Diddy will pay $185 million for legal weed operations in 3 states

By Calvin Stovall

The deal will pass Cresco Labs and Columbia Care assets in New York and Illinois to the mogul formerly known as Puffy. The new, unnamed company will be America’s largest Black-owned and operated multi-state cannabis pipeline.

Hip-Hop and business mogul Sean “Diddy” Combs, is taking over wholesale and retail cannabis operations in three major state markets.

According to a news release sent out Friday (November 4), Combs has made a deal with Cresco Labs and Columbia Care to take over operations in Illinois, Massachusetts, and New York. The states are home to major markets like Chicago and Boston, and New York City, which is scheduled to launch adult-use cannabis sales at the end of 2022.

The acquisition will make Combs’ new company the world’s largest Black cannabis operator, according to the release. The release also claims that the assets he is acquiring will make his new company America’s first minority-owned, vertically-integrated cannabis operation, commonly referred to as an MSO, or multi-state operation.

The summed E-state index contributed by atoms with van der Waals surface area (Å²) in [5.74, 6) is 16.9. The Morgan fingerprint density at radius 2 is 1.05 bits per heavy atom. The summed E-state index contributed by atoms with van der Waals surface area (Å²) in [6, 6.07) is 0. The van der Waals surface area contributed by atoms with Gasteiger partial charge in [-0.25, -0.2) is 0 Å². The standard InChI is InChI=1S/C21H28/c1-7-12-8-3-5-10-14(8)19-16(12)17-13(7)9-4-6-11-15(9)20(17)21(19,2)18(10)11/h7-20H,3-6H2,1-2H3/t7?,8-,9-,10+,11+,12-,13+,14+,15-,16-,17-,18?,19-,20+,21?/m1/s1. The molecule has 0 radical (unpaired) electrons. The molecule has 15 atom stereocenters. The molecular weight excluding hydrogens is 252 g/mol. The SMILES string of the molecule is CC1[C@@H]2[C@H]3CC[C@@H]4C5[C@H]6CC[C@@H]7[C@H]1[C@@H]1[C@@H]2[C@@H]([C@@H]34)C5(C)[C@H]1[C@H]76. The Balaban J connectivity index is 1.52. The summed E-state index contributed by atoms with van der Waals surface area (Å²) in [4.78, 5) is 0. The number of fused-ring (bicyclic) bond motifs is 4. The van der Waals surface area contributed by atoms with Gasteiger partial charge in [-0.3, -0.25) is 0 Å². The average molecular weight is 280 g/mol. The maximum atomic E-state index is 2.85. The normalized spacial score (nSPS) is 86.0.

Combs joins fellow musicians-turned-moguls JAY-Z, Wiz Khalifa, and Cookies CEO Berner in the legal cannabis industry, one of America’s fastest-growing sectors.

“Owning the entire process — from growing and manufacturing to marketing, retail, and wholesale distribution — is a historic win for the culture that will allow us to empower diverse leaders throughout the ecosystem and be bold advocates for inclusion.” Sean “Diddy” Combs

What are the terms of Combs’ new weed deal?

Combs, Cresco, and Columbia Care have reportedly signed definitive agreements to divest some New York, Illinois, and Massachusetts assets to an undisclosed entity that is owned and controlled by Sean “Diddy” Combs.

Once the deal closes, Combs will be poised to operate wholesale and retail operations in New York City, Boston, and Chicago, some of the cannabis industry’s most valuable legal markets.

NYC is projected to make $1.3 billion in sales by 2023, and in Massachusetts, the plant just surpassed cranberries as the state’s most valuable cash crop.


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